To be an outlier in a retail environment means a.) Your store is so far out of the district’s main territory that the DM does not visit much and b.) Your store will have to be on an outlier call, which is a “come to Jesus” thrashing where you better explain why the store did not meet sales, did not meet credit, did not meet payroll, did not meet receiving, did not meet training and generally did not meet, just, well, “did not.”
Retail is more than shopping. Retail is more than Black Friday. Retail is more than racks of clothes, shelves of toys, appliances and electronics all set to a corporate plan-o-gram. Real people with goals, hopes, dreams and families work retail and sometimes their lives do not fit in a plan-o-gram.
Here is what it was like to work HR in an outlier store of a major retailer:
An all too common and, sadly, often repeated conversation with my married, 47 year old boss who perpetually and pathetically pursued 20 year old women associates went something like this:
Me: Why is she texting you?
Boss: I don’t know.
Me: How did she get your number?
Boss: I don’t know.
Me: This does not reflect well on you. This is making other associates uncomfortable.
Boss: -blank stare-
Me: Well, just stop it or it will need to be documented.
-I leave- His behavior was documented on more than one occasion, but corporate did nothing.
Every month the P&L would print. One sheet, tiny print. The store stubbornly entrenched in the bottom 10% of the company. Every month I would stare at this paper with the tiny print looking for something positive. Every month I would bring the paper with the tiny print to my boss who would wearily smile, because he knew what was coming next. I would proceed with my thoughts on how we could, maybe, with hard work and dedication, get ourselves out of the bottom 10%. Every month he would tell me the same thing: “You don’t need to be worrying about this stuff.”
Toward the end, in desperation, and totally disobeying the company policy of not giving proprietary information away, I brought the P&L home to show my husband. My husband knew we were breaking rules looking at this paper with the tiny print, but he was probably as weary as my boss and simply decided to take a look. My husband has a finance degree, 30 years of management experience and has mentored dozens of interesting, fabulous people, so surely he could help me lift the store up, set us straight and, if nothing else, for God’s sake, tell me what all these tiny numbers mean. With his best patient smile, he went line by line, category by category and percentage by percentage until he finally said, “you don’t need to be worrying about this stuff.”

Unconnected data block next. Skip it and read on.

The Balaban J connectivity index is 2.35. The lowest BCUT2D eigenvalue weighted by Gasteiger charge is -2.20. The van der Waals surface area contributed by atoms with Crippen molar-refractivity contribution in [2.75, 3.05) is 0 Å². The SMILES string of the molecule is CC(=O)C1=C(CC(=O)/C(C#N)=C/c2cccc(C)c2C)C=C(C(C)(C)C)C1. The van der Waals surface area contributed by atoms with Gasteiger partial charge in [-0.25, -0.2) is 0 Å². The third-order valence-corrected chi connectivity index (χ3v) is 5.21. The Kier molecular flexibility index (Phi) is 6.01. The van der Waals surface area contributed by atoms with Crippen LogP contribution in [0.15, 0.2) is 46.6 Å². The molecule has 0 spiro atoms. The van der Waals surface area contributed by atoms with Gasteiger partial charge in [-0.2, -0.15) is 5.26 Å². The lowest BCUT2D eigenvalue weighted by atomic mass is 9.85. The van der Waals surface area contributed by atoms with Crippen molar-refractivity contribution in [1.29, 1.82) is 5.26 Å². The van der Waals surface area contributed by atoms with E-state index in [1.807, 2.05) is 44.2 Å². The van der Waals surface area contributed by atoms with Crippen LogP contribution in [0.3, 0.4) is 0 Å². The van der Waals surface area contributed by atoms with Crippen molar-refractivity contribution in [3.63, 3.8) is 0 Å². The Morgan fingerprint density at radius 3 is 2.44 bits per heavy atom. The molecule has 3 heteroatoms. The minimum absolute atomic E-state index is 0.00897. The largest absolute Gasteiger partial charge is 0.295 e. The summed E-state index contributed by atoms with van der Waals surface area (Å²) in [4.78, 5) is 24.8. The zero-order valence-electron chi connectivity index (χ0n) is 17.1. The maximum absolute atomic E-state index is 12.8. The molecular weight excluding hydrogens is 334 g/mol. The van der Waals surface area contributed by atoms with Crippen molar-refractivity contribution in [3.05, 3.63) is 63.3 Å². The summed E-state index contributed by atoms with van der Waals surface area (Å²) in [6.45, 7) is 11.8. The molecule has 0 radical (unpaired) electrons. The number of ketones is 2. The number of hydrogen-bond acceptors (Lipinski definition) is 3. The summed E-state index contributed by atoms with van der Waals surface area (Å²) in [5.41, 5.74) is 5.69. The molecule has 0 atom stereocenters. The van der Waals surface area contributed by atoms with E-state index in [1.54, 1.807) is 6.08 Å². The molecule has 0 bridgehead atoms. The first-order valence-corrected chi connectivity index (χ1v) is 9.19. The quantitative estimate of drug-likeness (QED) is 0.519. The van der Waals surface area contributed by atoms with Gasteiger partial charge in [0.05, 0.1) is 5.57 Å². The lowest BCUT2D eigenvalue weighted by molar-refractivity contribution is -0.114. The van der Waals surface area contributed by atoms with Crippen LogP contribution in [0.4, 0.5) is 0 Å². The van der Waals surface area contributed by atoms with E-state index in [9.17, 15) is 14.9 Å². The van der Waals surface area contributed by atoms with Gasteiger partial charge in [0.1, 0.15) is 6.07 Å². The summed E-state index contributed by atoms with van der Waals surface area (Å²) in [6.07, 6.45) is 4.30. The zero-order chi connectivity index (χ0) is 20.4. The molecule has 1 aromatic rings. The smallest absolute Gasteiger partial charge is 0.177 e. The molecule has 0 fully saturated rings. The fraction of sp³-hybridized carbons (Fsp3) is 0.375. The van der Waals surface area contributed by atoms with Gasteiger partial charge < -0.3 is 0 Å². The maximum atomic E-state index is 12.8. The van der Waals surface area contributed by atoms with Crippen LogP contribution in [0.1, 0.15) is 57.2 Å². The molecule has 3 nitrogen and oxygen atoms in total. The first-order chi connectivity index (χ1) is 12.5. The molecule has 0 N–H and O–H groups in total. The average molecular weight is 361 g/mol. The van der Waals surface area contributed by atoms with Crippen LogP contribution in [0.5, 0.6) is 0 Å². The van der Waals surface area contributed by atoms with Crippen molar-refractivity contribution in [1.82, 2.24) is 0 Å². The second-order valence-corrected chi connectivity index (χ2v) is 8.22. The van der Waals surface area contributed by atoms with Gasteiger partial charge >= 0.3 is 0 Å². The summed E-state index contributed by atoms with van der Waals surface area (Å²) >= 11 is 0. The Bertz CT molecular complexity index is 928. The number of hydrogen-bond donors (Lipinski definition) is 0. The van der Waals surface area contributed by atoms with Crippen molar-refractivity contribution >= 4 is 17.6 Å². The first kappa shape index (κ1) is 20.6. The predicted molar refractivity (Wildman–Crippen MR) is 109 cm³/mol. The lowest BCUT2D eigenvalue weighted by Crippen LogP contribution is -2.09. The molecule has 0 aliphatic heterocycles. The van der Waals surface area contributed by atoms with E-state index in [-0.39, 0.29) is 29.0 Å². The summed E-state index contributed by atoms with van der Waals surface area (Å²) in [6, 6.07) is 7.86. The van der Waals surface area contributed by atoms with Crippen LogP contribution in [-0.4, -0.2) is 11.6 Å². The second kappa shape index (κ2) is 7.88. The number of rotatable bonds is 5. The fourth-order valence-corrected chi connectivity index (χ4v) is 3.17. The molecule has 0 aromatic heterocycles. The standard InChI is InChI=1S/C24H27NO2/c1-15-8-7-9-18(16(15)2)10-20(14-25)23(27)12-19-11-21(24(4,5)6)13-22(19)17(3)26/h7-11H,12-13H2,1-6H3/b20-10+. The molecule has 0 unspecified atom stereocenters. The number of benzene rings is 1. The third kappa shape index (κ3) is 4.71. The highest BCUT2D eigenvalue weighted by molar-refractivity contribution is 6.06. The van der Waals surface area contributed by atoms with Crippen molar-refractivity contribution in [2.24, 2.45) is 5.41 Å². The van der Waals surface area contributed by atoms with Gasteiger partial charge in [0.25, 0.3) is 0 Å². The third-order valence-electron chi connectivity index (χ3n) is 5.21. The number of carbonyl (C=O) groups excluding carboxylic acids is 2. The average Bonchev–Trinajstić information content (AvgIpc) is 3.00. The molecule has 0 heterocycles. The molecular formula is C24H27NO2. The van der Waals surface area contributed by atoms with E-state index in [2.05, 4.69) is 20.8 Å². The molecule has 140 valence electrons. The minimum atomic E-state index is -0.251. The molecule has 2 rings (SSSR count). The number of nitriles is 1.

When former employees see me in Kroger, after they give me a hug, they say, “you probably don’t remember me.” Oh, but I do. Your daughter was getting her master’s degree in education. Your husband was in a car accident. You had to leave at two o’clock to pick up your grandson. You liked working in jewelry, but not returns. You had diabetes, but still drank a liter of Pepsi at lunch. You wished your ex-husband would reconcile. Your mother-in-law fell and broke her hip. Oh, yes, I remember. I was with you.
I was in charge of attendance records. Your dog died. Your aunt died. Your third cousin died. Your neighbor’s hamster died. Any relative, friend or acquaintance you ever knew, did not know or even remotely heard of died. All of them. Everyone of them died four times over. I was with you.
I was in charge of store morale and psychiatry. Would I call someone to cover your shift? Can you take a leave of absence and still get paid? Do I think you should buy a house or get a dog or have a second baby? How do I establish my credit? Would I look good as a blonde? What would you do, Ms. Diane? I called corporate looking for employee assistance when we had a tornado. I called corporate looking for medical bill assistance when a baby was born premature. I bought birthday cakes, retirement cakes and anniversary cakes. I was with you.
I worried myself into a promotion. A promotion I did not even apply for, because I spent so much time worrying about whether I should apply…or not. And when I accepted the new position, I was told I would need to do my old job, too. When a new individual was hired for my old position I would need to train them, and by the way, it would be great if you would coordinate the corporate volunteer program. But there was still that pesky P&L with the tiny print. When I expressed concern about the challenges of trying to attempt three jobs and raise the tiny print of the P&L, I was nonchalantly told, “oh we never meet those goals. You don’t need to be worrying about that.”